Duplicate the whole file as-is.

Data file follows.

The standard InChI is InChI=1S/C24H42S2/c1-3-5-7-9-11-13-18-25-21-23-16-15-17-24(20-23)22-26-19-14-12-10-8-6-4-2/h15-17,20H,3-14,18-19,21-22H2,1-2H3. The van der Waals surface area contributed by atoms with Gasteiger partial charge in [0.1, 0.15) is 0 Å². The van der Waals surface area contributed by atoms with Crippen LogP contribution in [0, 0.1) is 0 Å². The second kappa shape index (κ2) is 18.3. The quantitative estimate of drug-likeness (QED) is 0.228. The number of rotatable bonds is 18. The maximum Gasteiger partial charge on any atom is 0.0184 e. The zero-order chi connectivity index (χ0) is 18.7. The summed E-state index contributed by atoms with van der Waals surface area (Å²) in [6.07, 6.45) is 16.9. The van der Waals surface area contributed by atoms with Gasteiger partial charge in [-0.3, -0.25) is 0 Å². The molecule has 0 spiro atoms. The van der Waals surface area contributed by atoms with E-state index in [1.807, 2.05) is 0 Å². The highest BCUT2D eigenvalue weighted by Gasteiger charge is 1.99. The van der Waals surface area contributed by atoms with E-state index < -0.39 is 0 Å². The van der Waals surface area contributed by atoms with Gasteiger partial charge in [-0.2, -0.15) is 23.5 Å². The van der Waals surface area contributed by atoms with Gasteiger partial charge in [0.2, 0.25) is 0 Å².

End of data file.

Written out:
The standard InChI is InChI=1S/C24H42S2/c1-3-5-7-9-11-13-18-25-21-23-16-15-17-24(20-23)22-26-19-14-12-10-8-6-4-2/h15-17,20H,3-14,18-19,21-22H2,1-2H3. The van der Waals surface area contributed by atoms with Gasteiger partial charge in [0.1, 0.15) is 0 Å². The van der Waals surface area contributed by atoms with Crippen LogP contribution in [0, 0.1) is 0 Å². The second kappa shape index (κ2) is 18.3. The quantitative estimate of drug-likeness (QED) is 0.228. The number of rotatable bonds is 18. The maximum Gasteiger partial charge on any atom is 0.0184 e. The zero-order chi connectivity index (χ0) is 18.7. The summed E-state index contributed by atoms with van der Waals surface area (Å²) in [6.07, 6.45) is 16.9. The van der Waals surface area contributed by atoms with Gasteiger partial charge in [-0.3, -0.25) is 0 Å². The molecule has 0 spiro atoms. The van der Waals surface area contributed by atoms with E-state index in [1.807, 2.05) is 0 Å². The highest BCUT2D eigenvalue weighted by Gasteiger charge is 1.99. The van der Waals surface area contributed by atoms with E-state index < -0.39 is 0 Å². The van der Waals surface area contributed by atoms with Gasteiger partial charge in [-0.2, -0.15) is 23.5 Å². The van der Waals surface area contributed by atoms with Gasteiger partial charge in [0.2, 0.25) is 0 Å².